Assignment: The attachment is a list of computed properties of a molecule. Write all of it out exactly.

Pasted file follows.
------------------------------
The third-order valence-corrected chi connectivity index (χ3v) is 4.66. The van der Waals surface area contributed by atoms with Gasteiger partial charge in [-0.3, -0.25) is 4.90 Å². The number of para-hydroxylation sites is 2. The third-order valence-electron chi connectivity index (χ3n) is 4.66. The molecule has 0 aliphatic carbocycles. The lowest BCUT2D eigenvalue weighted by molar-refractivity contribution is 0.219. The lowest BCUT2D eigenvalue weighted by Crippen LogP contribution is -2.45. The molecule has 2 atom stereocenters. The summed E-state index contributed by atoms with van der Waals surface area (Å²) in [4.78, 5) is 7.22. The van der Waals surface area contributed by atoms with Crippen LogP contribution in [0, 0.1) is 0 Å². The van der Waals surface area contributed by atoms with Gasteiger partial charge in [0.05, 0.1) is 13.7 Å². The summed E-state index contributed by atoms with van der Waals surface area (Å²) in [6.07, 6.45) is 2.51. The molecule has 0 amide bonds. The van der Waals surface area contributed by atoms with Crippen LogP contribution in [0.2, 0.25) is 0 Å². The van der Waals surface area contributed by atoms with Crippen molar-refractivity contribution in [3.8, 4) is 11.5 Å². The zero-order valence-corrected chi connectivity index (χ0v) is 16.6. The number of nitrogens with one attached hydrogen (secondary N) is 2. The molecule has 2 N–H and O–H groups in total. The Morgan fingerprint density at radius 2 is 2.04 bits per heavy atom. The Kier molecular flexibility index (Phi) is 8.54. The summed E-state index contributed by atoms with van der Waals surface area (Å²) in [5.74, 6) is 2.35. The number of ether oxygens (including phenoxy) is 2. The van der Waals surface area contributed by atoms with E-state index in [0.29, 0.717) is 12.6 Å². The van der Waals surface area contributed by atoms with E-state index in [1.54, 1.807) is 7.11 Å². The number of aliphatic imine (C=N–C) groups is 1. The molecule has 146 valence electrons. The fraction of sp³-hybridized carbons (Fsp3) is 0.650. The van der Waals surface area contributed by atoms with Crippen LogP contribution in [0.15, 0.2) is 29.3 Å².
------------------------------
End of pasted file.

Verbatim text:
The third-order valence-corrected chi connectivity index (χ3v) is 4.66. The van der Waals surface area contributed by atoms with Gasteiger partial charge in [-0.3, -0.25) is 4.90 Å². The number of para-hydroxylation sites is 2. The third-order valence-electron chi connectivity index (χ3n) is 4.66. The molecule has 0 aliphatic carbocycles. The lowest BCUT2D eigenvalue weighted by molar-refractivity contribution is 0.219. The lowest BCUT2D eigenvalue weighted by Crippen LogP contribution is -2.45. The molecule has 2 atom stereocenters. The summed E-state index contributed by atoms with van der Waals surface area (Å²) in [4.78, 5) is 7.22. The van der Waals surface area contributed by atoms with Crippen LogP contribution in [0, 0.1) is 0 Å². The van der Waals surface area contributed by atoms with Gasteiger partial charge in [0.05, 0.1) is 13.7 Å². The summed E-state index contributed by atoms with van der Waals surface area (Å²) in [6.07, 6.45) is 2.51. The molecule has 0 amide bonds. The van der Waals surface area contributed by atoms with Crippen LogP contribution in [0.2, 0.25) is 0 Å². The van der Waals surface area contributed by atoms with Crippen molar-refractivity contribution in [3.8, 4) is 11.5 Å². The zero-order valence-corrected chi connectivity index (χ0v) is 16.6. The number of nitrogens with one attached hydrogen (secondary N) is 2. The molecule has 2 N–H and O–H groups in total. The Morgan fingerprint density at radius 2 is 2.04 bits per heavy atom. The Kier molecular flexibility index (Phi) is 8.54. The summed E-state index contributed by atoms with van der Waals surface area (Å²) in [5.74, 6) is 2.35. The number of ether oxygens (including phenoxy) is 2. The van der Waals surface area contributed by atoms with E-state index in [0.29, 0.717) is 12.6 Å². The van der Waals surface area contributed by atoms with E-state index in [1.54, 1.807) is 7.11 Å². The number of aliphatic imine (C=N–C) groups is 1. The molecule has 146 valence electrons. The fraction of sp³-hybridized carbons (Fsp3) is 0.650. The van der Waals surface area contributed by atoms with Crippen LogP contribution in [0.15, 0.2) is 29.3 Å².